What types of cells can be found in various human tissues and where? Which genes show activity in these single cells and which proteins can be identified within them? Detailed answers to these and other questions should be provided by a specialized atlas. This atlas will specifically clarify how different tissues take shape during embryonic development and the underlying causes of disease.
In the process of developing this atlas, the researchers aim to track not only tissues purchased directly from humans, but also structures called organoids. These are three-dimensional tissue aggregates that are grown in a laboratory and develop in a similar way to human organs, albeit on a smaller scale.
The advantage of organoids is that we can intervene in their development and test active substances on them, which allows us to learn more about healthy tissue and disease, explains Barbara Treutlein, a professor of quantitative developmental biology in the Department of Science and Health. biosystems engineering at ETH Zurich in Basel.
To help produce such an atlas, Treutlein, together with researchers from the Universities of Zurich and Basel, has now developed an approach to collect and compile a wealth of information about organoids and their development. The research team applied this approach to human retinal organoids, which they derived from stem cells.
Many visible proteins at once
Central to the methods the scientists used for their approach was 4i technology: iterative indirect immunofluorescence imaging. This new imaging technique can visualize several dozen proteins in a thin tissue section at high resolution using fluorescence microscopy. The 4i technology was developed a few years ago by Lucas Pelkmans, a professor at the University of Zurich and co-author of the study just published in the scientific journal natural biotechnology. It is in this study that the researchers first applied this method to organoids.
Typically, researchers use fluorescence microscopy to highlight three proteins in a tissue, each with a different fluorescent dye. For technical reasons, it is not possible to color more than five proteins at a time. Three dyes are used in the 4i technology, but these are washed out of the tissue sample after measurements have been taken and three new proteins are stained. This step was performed 18 times by a robot and the process took a total of 18 days. Finally, a computer stitches the individual images into a single microscope image on which 53 different proteins are visible. They provide information about the function of the individual cell types that make up the retina; for example, rods, cones and ganglion cells.
The researchers supplemented this visual information of retinal proteins with information about which genes are being read in individual cells.
High spatial and temporal resolution
The scientists performed all of these analyzes on organoids of different ages and therefore at different stages of development. In this way, they were able to create a time series of images and genetic information describing the entire 39-week development of retinal organoids. We can use this time series to show how slowly organoid tissue accumulates, where cell types proliferate and when, and where synapses are located. The processes are comparable to those of retinal formation during embryonic development, says Gray Camp, a professor at the University of Basel and senior author of this study.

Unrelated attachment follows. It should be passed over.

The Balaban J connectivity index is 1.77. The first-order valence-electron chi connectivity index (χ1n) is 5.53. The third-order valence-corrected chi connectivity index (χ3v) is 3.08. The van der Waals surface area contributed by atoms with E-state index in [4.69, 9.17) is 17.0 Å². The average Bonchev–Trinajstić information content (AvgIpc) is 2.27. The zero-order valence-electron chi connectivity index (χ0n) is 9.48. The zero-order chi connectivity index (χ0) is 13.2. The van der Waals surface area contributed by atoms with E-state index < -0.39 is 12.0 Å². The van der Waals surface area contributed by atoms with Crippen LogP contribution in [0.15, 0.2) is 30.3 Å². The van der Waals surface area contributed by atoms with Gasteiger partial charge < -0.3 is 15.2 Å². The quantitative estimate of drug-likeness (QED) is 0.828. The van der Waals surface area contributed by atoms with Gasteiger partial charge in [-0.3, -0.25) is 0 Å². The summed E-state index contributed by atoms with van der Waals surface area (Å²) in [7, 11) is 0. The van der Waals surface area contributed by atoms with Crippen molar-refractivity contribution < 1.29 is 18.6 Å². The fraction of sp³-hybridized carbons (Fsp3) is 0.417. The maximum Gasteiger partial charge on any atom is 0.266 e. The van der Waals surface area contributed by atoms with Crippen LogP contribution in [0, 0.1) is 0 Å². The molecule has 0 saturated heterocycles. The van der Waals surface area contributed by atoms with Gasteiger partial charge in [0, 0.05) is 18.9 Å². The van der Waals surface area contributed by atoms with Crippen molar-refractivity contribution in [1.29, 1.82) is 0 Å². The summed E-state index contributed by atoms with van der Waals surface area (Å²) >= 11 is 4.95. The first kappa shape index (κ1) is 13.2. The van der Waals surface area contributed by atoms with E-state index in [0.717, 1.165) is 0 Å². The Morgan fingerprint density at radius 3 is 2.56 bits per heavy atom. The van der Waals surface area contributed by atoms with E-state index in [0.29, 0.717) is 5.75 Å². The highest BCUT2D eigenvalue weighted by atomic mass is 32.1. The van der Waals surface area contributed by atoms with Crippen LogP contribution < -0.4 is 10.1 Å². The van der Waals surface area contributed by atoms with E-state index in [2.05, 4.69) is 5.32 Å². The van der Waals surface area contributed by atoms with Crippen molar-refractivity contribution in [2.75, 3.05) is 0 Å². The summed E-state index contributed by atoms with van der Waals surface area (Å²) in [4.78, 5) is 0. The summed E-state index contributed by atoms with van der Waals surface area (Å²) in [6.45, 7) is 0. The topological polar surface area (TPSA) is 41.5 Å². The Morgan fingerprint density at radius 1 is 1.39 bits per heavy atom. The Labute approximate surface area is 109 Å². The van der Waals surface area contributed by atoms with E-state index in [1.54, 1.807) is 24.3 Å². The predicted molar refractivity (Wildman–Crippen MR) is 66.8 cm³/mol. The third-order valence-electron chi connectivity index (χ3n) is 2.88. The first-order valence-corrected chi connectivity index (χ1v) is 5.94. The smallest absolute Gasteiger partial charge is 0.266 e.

The researchers have published their image information and additional findings on retinal development on a publicly accessible website: EyeSee4is.
Further types of fabric planned
So far, scientists have studied how a healthy retina develops, but in the future they hope to deliberately disrupt the development of retinal organoids with drugs or genetic modifications. This will give us new insights into diseases such as retinitis pigmentosa, an inherited condition that causes the light-sensing receptors of the retina to gradually degrade and ultimately leads to blindness, Camp says. Researchers want to find out when this process starts and how it can be stopped.
Treutlein and his colleagues are also working to apply the new detailed mapping approach to other tissue types, such as different sections of the human brain and various tumor tissues. Step by step, this will create an atlas that provides insight into the development of human organoids and tissues.
Reference: Multimodal Spatiotemporal Phenotyping of Human Retinal Organoid Development by Philipp Wahle, Giovanna Brancati, Christoph Harmel, Zhisong He, Gabriele Gut, Jacobo Sarabia del Castillo, Aline Xavier da Silveira dos Santos, Qianhui Yu, Pascal Noser, Jonas Simon Fleck, Bruno Gjeta , Dinko Pavlini, Simone Picelli, Max Hess, Gregor W. Schmidt, Tom TA Lummen, Yanyan Hou, Patricia Galliker, David Goldblum, Marton Balogh, Cameron S. Cowan, Hendrik PN Scholl, Botond Roska, Magdalena Renner, Lucas Pelkmans, Barbara Treutlein and J. Gray Camp, May 8, 2023, natural biotechnology.
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